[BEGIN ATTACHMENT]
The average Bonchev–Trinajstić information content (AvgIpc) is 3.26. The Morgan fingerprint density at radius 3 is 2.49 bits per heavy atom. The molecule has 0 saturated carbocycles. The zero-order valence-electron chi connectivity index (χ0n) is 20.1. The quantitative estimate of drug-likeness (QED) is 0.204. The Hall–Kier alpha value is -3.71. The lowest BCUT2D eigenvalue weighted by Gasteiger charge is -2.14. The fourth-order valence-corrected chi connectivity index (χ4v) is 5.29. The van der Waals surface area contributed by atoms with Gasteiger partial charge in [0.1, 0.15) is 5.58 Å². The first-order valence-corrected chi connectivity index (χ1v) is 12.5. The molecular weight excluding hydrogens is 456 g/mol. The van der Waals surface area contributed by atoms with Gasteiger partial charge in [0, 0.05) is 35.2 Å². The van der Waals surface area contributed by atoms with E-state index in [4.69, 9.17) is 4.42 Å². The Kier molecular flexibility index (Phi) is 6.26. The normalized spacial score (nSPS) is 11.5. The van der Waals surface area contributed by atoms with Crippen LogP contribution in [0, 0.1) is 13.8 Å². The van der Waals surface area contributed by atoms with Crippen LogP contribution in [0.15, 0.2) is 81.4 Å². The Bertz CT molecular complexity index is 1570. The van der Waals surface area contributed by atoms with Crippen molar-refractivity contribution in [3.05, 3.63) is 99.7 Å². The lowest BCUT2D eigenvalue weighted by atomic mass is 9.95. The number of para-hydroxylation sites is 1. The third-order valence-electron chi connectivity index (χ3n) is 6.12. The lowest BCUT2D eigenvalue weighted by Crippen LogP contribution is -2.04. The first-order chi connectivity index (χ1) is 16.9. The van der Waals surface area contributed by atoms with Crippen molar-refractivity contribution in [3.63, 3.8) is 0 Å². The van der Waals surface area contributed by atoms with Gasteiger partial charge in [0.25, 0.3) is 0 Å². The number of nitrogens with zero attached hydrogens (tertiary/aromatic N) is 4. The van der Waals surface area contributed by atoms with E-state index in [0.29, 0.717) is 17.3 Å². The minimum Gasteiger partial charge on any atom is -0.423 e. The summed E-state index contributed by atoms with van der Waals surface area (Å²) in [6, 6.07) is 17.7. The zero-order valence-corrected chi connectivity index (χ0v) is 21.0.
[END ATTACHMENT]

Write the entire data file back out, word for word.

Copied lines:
The average Bonchev–Trinajstić information content (AvgIpc) is 3.26. The Morgan fingerprint density at radius 3 is 2.49 bits per heavy atom. The molecule has 0 saturated carbocycles. The zero-order valence-electron chi connectivity index (χ0n) is 20.1. The quantitative estimate of drug-likeness (QED) is 0.204. The Hall–Kier alpha value is -3.71. The lowest BCUT2D eigenvalue weighted by Gasteiger charge is -2.14. The fourth-order valence-corrected chi connectivity index (χ4v) is 5.29. The van der Waals surface area contributed by atoms with Gasteiger partial charge in [0.1, 0.15) is 5.58 Å². The first-order valence-corrected chi connectivity index (χ1v) is 12.5. The molecular weight excluding hydrogens is 456 g/mol. The van der Waals surface area contributed by atoms with Gasteiger partial charge in [0, 0.05) is 35.2 Å². The van der Waals surface area contributed by atoms with E-state index in [4.69, 9.17) is 4.42 Å². The Kier molecular flexibility index (Phi) is 6.26. The normalized spacial score (nSPS) is 11.5. The van der Waals surface area contributed by atoms with Crippen LogP contribution in [0, 0.1) is 13.8 Å². The van der Waals surface area contributed by atoms with Crippen LogP contribution in [0.15, 0.2) is 81.4 Å². The Bertz CT molecular complexity index is 1570. The van der Waals surface area contributed by atoms with Crippen molar-refractivity contribution in [3.05, 3.63) is 99.7 Å². The lowest BCUT2D eigenvalue weighted by atomic mass is 9.95. The number of para-hydroxylation sites is 1. The third-order valence-electron chi connectivity index (χ3n) is 6.12. The lowest BCUT2D eigenvalue weighted by Crippen LogP contribution is -2.04. The first-order chi connectivity index (χ1) is 16.9. The van der Waals surface area contributed by atoms with Crippen molar-refractivity contribution in [3.63, 3.8) is 0 Å². The van der Waals surface area contributed by atoms with Gasteiger partial charge in [0.25, 0.3) is 0 Å². The number of nitrogens with zero attached hydrogens (tertiary/aromatic N) is 4. The van der Waals surface area contributed by atoms with E-state index in [0.29, 0.717) is 17.3 Å². The minimum Gasteiger partial charge on any atom is -0.423 e. The summed E-state index contributed by atoms with van der Waals surface area (Å²) in [6, 6.07) is 17.7. The zero-order valence-corrected chi connectivity index (χ0v) is 21.0.